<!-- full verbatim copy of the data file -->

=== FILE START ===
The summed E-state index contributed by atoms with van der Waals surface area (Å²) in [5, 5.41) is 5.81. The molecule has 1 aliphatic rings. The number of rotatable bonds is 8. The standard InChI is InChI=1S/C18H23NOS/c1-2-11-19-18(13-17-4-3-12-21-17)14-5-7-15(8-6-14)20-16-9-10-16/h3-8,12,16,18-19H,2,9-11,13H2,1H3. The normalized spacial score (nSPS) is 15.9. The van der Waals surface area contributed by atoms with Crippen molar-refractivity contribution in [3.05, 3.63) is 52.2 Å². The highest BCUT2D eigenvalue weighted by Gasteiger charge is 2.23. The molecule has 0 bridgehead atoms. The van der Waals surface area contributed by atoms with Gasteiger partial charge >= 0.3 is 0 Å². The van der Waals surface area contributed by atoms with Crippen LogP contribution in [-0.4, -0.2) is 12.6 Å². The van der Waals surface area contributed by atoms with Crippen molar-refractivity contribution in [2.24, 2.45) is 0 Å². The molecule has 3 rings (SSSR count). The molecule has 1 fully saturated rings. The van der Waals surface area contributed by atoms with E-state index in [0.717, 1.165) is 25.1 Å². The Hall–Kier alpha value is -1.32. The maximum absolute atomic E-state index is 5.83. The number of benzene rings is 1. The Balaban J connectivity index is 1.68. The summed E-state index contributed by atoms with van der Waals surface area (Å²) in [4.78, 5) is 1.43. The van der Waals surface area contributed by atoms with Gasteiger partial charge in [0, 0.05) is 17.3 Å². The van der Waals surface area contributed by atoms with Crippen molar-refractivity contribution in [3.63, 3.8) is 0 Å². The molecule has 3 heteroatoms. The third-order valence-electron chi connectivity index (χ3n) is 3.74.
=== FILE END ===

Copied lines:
The summed E-state index contributed by atoms with van der Waals surface area (Å²) in [5, 5.41) is 5.81. The molecule has 1 aliphatic rings. The number of rotatable bonds is 8. The standard InChI is InChI=1S/C18H23NOS/c1-2-11-19-18(13-17-4-3-12-21-17)14-5-7-15(8-6-14)20-16-9-10-16/h3-8,12,16,18-19H,2,9-11,13H2,1H3. The normalized spacial score (nSPS) is 15.9. The van der Waals surface area contributed by atoms with Crippen molar-refractivity contribution in [3.05, 3.63) is 52.2 Å². The highest BCUT2D eigenvalue weighted by Gasteiger charge is 2.23. The molecule has 0 bridgehead atoms. The van der Waals surface area contributed by atoms with Gasteiger partial charge >= 0.3 is 0 Å². The van der Waals surface area contributed by atoms with Crippen LogP contribution in [-0.4, -0.2) is 12.6 Å². The van der Waals surface area contributed by atoms with Crippen molar-refractivity contribution in [2.24, 2.45) is 0 Å². The molecule has 3 rings (SSSR count). The molecule has 1 fully saturated rings. The van der Waals surface area contributed by atoms with E-state index in [0.717, 1.165) is 25.1 Å². The Hall–Kier alpha value is -1.32. The maximum absolute atomic E-state index is 5.83. The number of benzene rings is 1. The Balaban J connectivity index is 1.68. The summed E-state index contributed by atoms with van der Waals surface area (Å²) in [4.78, 5) is 1.43. The van der Waals surface area contributed by atoms with Gasteiger partial charge in [0, 0.05) is 17.3 Å². The van der Waals surface area contributed by atoms with Crippen molar-refractivity contribution in [3.63, 3.8) is 0 Å². The molecule has 3 heteroatoms. The third-order valence-electron chi connectivity index (χ3n) is 3.74.